Why SASE Will Matter in 2022

SASE and SD-WAN
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For a multitude of reasons, more and more businesses are considering network security to be a very high priority, and necessary feature. The rise of remote working, along with more workers using applications based in the cloud, are both partially responsible, as they necessitate more security provisions be put in place. These security provisions also have to work well together, to get the most bang for your buck.

The crossover between networking and security has existed for some time, but has really ramped up, becoming far more relevant, in the past few years. Many companies offering mainly security are now offering networking solutions, and many offering mainly networking are offering features such as antivirus, and malware protection. In order to meet the needs of all their customers, businesses really need to see how these two concepts empower each other, and begin to offer packages containing both – if they don’t they should expect customers to look elsewhere!

SASE explained

Secure Access Service Edge – also known as SASE – combines both networking as a service, and security as a service, into one complete package. Components such as SD WAN, WAN optimisation, and carriers, are all part of networking as a service – and security as a service includes WEB security, firewall protection, and secure web gateway. SASE brings all of these important features together.

Many of these concepts and features may be familiar to you, even if you’re unfamiliar with them being referred to together as SASE. Many companies who have been offering security together with SD WAN for a while have only recently been making use of the term SASE, and the number only seems to be rising, which is definitely a good thing.

Be prepared to witness many more companies offering SASE as one whole package, as well as more and more platforms embracing the concept of network as a service and security as a service coming together. MPLS was somewhat superseded by SD WAN, and SASE could give SD WAN a run for its money – this is just how networking works, the landscape is constantly evolving and changing.

Why businesses are interested in SASE

Changes in the way businesses discover, access, and create applications has had a large impact on the demand for SASE solutions, and there are many more reasons. Read on for a look at a few more reasons businesses are considering implementing SASE:

Using apps in the Datacentre, or HQ

In a traditional network, it was common for there to be a primary circuit, and a backup circuit which didn’t see much use. After being sent to the Datacentre or HQ, 80% of data remains simply travelling the network, with only the remaining 20% going on to the wider internet.

Usually, the backup circuit would be connected to the internet, so there was a route to the Datacentre or HQ if the main system – commonly MPLS – went down. Applications generally didn’t have a direct connection to the internet.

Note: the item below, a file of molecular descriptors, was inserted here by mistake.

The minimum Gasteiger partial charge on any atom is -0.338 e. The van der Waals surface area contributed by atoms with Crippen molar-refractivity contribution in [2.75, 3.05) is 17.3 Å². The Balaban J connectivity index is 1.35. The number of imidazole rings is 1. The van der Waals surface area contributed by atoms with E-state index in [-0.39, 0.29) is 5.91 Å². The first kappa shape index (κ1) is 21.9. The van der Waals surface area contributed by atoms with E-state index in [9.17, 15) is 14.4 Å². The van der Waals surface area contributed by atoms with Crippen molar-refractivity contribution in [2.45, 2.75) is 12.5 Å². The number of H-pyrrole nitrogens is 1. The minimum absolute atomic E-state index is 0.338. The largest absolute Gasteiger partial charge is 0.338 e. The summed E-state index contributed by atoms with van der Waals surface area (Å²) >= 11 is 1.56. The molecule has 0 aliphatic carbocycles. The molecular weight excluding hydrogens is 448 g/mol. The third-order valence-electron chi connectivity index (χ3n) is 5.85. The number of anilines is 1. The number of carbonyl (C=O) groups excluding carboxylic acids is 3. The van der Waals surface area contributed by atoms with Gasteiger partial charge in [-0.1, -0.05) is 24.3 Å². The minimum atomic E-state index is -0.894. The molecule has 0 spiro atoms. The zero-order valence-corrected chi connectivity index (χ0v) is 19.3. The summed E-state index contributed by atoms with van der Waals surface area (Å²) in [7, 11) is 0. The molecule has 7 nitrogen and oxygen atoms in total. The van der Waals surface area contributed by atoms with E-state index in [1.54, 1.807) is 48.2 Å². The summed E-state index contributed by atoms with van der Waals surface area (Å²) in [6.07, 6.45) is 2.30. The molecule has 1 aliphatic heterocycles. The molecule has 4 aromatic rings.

The introduction of SD WAN

It was the introduction of SD WAN – Software Defined Wide Area Network – which gave a business’s primary circuit a direct connection to the internet.

This meant the network’s performance was boosted, as the traffic used by apps based in the cloud could be sent directly over the web. This also meant that any other apps from the Datacentre or HQ could still use the MPLS circuit, which could have its bandwidth lowered.

Thanks to SD WAN, the most efficient path through the network could be given to whichever traffic needed it. This makes a network quicker, and prevents congestion – but exposure to the internet requires extra security.

The rise of working from home

Over the past year, thanks to the internet, many people were able to work their jobs remotely. However, this also meant that a lot of business related traffic was not checked over by a business’s security provisions.

Many home-based workers aren’t connected to a business’s VPN since the apps they used aren’t within the business firewall – workers who are using apps within the network can use a VPN’s split tunneling to have the traffic they need sent straight to them.

Can SASE increase the security of your network?

The big issue which necessitates SASE as a package deal, is the holes in security that are now affecting businesses. There is simply too much traffic which isn’t under the protection of the Datacentre, or HQ’s in-house security. Even email services now make use of the cloud, meaning they need extra security. SASE’S Secure Internet Gateway gives businesses web security and a firewall based in the cloud, which can patch up some of these holes.

What is on the horizon for SASE?

There is one main slight issue with SASE. The fact that it brings together so many different features and services means that all the alerts and alarms can be overwhelming for IT managers. They like to be able to see context provided by a correlation in alerts, as opposed to the alerts by themselves.

Imagine this scenario: you go to get some cash from a locked drawer in your room. Once you get there, you discover the drawer is open, and so is your bedroom window! The correlation of these events – which when considered in isolation may not mean very much – give you the necessary context to worry that you may have had your money stolen!

Right now, SASE deals in these isolated events, but SASE with integrated security could reveal correlations, providing IT managers the context they need. With integrated security, security threats such as phishing scams could be automatically detected and dealt with – emails from whoever sent the scam would be blocked, and any browser traffic would be blocked from accessing the domain it came from.

If SASE with integrated security becomes more commonplace, business networks could become even more secure in the future.


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